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It is possible to use wall dimmers for both fluorescent and CFL bulbs, but each requires a different approach and special hardware.
Jeff Emmerson of our Lamps Plus Professionals trade pricing program says that, "It is much less expensive and more convenient to dim fluorescent lighting than ever before. Where fluorescent lighting is used in kitchens or dining rooms or family rooms, it is possible to install it on a dimmer."
However, altering fluorescent lighting is not as simple as just changing the switch, such as with incandescent bulbs.
A special fixture and compatible dimming control are necessary.
And, although it is possible and more inexpensive than in the past, altering the level of fluorescent lighting remains at a higher cost level than controlling standard lighting.
For fluorescent bulbs, a dimming ballast is required. The Lutron company invented the world's first electronic dimming ballast some 30 years ago.
Today Lutron offers an extensive selection of fluorescent dimming ballasts and controls to support their complete fluorescent dimming systems. These are most often used in commercial or institutional applications.
However, fluorescent lighting systems are increasingly being used in residential spaces, especially in recessed downlighting and coves or where energy efficency is an issue.
CFL, or compact fluorescent light bulbs, are commonly found in most homes today.
To use a CFL bulb on a dimmer switch, you must have a CFL bulb that's specifically made to work with dimmers and dimmer switches.
Several manufactureres, such as GE, make a dimming compact fluorescent light bulb. It is not recommend that you use regular compact fluorescent bulbs with dimming switches, since this can dramatically shorten the bulb life.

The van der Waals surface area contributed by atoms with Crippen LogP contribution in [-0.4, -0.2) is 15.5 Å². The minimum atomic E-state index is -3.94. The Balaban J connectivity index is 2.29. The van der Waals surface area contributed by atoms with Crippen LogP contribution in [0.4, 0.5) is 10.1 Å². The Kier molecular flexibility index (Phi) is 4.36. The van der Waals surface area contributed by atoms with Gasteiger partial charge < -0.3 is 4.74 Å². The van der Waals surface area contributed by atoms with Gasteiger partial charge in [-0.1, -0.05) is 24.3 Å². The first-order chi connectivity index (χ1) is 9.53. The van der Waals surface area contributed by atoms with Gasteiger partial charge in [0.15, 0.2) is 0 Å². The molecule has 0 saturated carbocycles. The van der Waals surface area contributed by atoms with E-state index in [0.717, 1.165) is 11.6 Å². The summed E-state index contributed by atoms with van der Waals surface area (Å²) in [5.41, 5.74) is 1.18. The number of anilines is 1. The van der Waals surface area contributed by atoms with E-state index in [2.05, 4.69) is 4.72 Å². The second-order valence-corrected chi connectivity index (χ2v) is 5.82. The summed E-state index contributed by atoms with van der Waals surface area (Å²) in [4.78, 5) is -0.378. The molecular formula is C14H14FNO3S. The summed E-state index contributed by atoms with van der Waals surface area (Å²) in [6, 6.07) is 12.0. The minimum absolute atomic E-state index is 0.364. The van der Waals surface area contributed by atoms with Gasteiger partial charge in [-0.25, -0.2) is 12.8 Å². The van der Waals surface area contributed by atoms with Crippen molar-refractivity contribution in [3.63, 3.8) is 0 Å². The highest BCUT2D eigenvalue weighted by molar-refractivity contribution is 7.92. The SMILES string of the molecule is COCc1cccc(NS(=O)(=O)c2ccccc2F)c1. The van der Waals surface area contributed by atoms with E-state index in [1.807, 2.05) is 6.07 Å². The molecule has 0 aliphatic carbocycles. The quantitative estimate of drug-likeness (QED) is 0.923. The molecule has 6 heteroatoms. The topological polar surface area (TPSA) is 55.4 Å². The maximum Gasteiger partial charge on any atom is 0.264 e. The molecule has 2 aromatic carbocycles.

While an LED bulb is not the same technology as a CFL, there are the same types of dimmer - light bulb compatibility issues. Much like CFLs, make sure you check the LED bulb packaging to be sure it is dimmable, not all are. And remember that not all dimmers are compatible with LEDs.
What will happen if you use a non-dimmable LED with a dimmer, or use a dimmer that's not compatible with LEDs?
You may see flickering from the bulb, drop offs at low light levels, among other issues. And, ultimately, the LED driver or circuit will be damaged, causing the bulb to fail long before it should.
While incandescent bulbs create a warm, candlelight look as they dim, light from a fluorescent bulb remains cooler in color, and many times does not match the color tone of the fully lit CFL bulb.
Unlike a regular incandescent bulb, dimming won't increase the life of a fluorescent bulb, either. What it will do is help set a mood for a room space.
Our expert lighting consultants can help -- click here to contact us.
Learn more about bulb technology with one of other articles:
1. How an LED bulb works
2. How an Incandescent Bulb Works
3. How a Halogen Bulb Works
4. How a CFL Bulb Works
Adam is a former copywriter for LampsPlus.com. After working in advertising and entertainment, Adam discovered an interest in lighting and design. He's drawn to outdoor and landscape lighting for creating charming and comfortable outdoor living spaces. He's also currently on a mission to install more dimmers and energy efficient bulbs at home.